WHITE SANDS MISSILE RANGE, N.M., July 7, 1995 -- The Delta Clipper Experimental launch vehicle's (DC-X) successful completion of an aggressive series of flight tests this week builds on it's successes by beginning the next phase of a program in which it will receive advanced technology components.
Light weight, high strength materials will be used in DC-XA's new liquid oxygen tank fabricated from aluminum lithium and liquid hydrogen tank constructed from graphite composite.
These components will be integrated into the McDonnell Douglas-built reusable rocket and Huntington Beach, Calif. In 1996, the DC-X will be returned to White Sands
Missile Range in January as the DC-XA, and a new series of flight tests will resume in April under a series of agreements awarded by NASA. The tests will continue to demonstrate the feasibility of a reusable rocket which has aircraft-like operability and maintainability.
The Delta Clipper has demonstrated fast turnaround by being readied for flight in seven days. In addition, the reusable launch vehicle's engines were test fired twice within eight hours.
The DC-X also demonstrated its aircraft-like operability by being flown by a three member crew. Normal maintenance of the experimental rocket was accomplished by seven technicians.
Other firsts for the DC-X included the use of reaction control thrusters fueled by gaseous oxygen and hydrogen used as an additional flight control for the first time during a recent flight. Global positioning satellite-aided data was also used by the vehicle's internal navigation system. Attitude control of the DC-X demonstrated the blending of differential throttling with engine gimbaling.
On it's eighth and last flight of the recently completed tests, the DC-X pointed its nose 10 degrees below the horizon and rotated through a 180 degree angle of attack sweep for a base-first landing using its engines to brake. The maneuver would be executed by a vertical-landing rocket after reentering the Earth's atmosphere.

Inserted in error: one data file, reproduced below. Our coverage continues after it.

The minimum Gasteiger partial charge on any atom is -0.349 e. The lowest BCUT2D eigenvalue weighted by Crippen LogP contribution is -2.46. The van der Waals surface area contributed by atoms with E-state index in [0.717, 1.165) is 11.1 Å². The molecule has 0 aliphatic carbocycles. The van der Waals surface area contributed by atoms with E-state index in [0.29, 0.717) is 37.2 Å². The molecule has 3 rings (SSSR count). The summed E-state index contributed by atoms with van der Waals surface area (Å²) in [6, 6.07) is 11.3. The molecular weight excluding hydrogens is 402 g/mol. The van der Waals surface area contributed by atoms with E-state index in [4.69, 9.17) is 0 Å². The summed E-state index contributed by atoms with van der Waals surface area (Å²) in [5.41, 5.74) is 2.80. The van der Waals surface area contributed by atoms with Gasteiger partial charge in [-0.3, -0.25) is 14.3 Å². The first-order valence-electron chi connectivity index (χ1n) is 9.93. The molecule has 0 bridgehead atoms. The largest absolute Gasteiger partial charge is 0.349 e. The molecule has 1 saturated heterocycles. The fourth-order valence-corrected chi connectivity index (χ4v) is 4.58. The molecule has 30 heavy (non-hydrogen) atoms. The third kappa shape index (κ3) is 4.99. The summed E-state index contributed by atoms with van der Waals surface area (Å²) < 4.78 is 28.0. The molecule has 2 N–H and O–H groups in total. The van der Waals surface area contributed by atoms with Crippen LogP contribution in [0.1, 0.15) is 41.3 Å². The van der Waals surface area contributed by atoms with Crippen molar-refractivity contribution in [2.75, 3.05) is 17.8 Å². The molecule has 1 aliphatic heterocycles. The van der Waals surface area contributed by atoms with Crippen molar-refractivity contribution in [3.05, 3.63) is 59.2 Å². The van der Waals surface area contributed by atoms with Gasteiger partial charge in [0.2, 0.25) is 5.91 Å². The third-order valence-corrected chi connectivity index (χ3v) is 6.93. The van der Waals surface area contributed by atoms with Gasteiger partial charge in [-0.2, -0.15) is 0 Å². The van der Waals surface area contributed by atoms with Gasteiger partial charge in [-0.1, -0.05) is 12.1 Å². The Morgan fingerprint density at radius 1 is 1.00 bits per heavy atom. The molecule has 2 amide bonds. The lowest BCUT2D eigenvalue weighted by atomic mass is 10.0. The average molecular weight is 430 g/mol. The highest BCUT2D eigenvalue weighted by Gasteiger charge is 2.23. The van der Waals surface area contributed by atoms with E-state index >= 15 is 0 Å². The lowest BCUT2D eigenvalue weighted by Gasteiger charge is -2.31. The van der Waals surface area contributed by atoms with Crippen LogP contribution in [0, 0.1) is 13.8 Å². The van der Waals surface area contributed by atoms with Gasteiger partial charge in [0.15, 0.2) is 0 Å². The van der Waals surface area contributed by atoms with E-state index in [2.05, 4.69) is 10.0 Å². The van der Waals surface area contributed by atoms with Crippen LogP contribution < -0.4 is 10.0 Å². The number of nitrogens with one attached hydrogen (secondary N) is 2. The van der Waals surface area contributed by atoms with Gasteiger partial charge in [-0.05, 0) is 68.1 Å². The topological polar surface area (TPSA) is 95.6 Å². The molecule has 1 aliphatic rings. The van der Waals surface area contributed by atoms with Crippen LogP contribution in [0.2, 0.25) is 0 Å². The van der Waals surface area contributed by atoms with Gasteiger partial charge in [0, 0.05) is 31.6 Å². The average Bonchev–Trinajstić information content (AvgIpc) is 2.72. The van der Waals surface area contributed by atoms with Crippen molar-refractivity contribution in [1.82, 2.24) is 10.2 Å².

"Completion of this critical rotation maneuver and continued reduction of time required to maintain and prepare the DC-X for flights, shows that vertical-takeoff, vertical landing technology is feasible," said Dave Schweikle, program director for McDonnell Douglas Aerospace.
Anomalous radar altimeter signals biased the DC-X's guidance system, resulting in a harder than planned landing. A more rapid than planned descent velocity during the landing phase of the successful flight test caused compression of energy-absorbing honeycomb material in the landing gear. However, the flight accomplished its goal by demonstrating the rotation maneuver. Initial review of the vehicle and ground support systems indicated that the DC-X could have accomplished the rapid turnaround. A rapid turnaround demonstration will be performed in the DC-XA test series with a goal to ready the launch vehicle within 72 hours between flights, noted Lt. Col. Jess Sponable, Advanced Spacelift Technology Office program manager for U.S. Air Force Phillips Laboratory at Kirtland Air Force Base in New Mexico.
At the conclusion of the flight, the DC-X was officially turned over to NASA. Lt. Col. Jess Sponable presented a plaque attesting to the turnover to NASA Program Manager Dan Dumbacher. McDonnell Douglas will integrate key advanced technology components into the vehicle under a contract with NASA. The upgraded vehicle will be called the DC-XA.
The DC-X was built by McDonnell Douglas in California and is managed by the Phillips Laboratory. Flight test support is provided by the Air Force Space and Missile Systems Center, Space and Missile Test and Evaluation Directorate.
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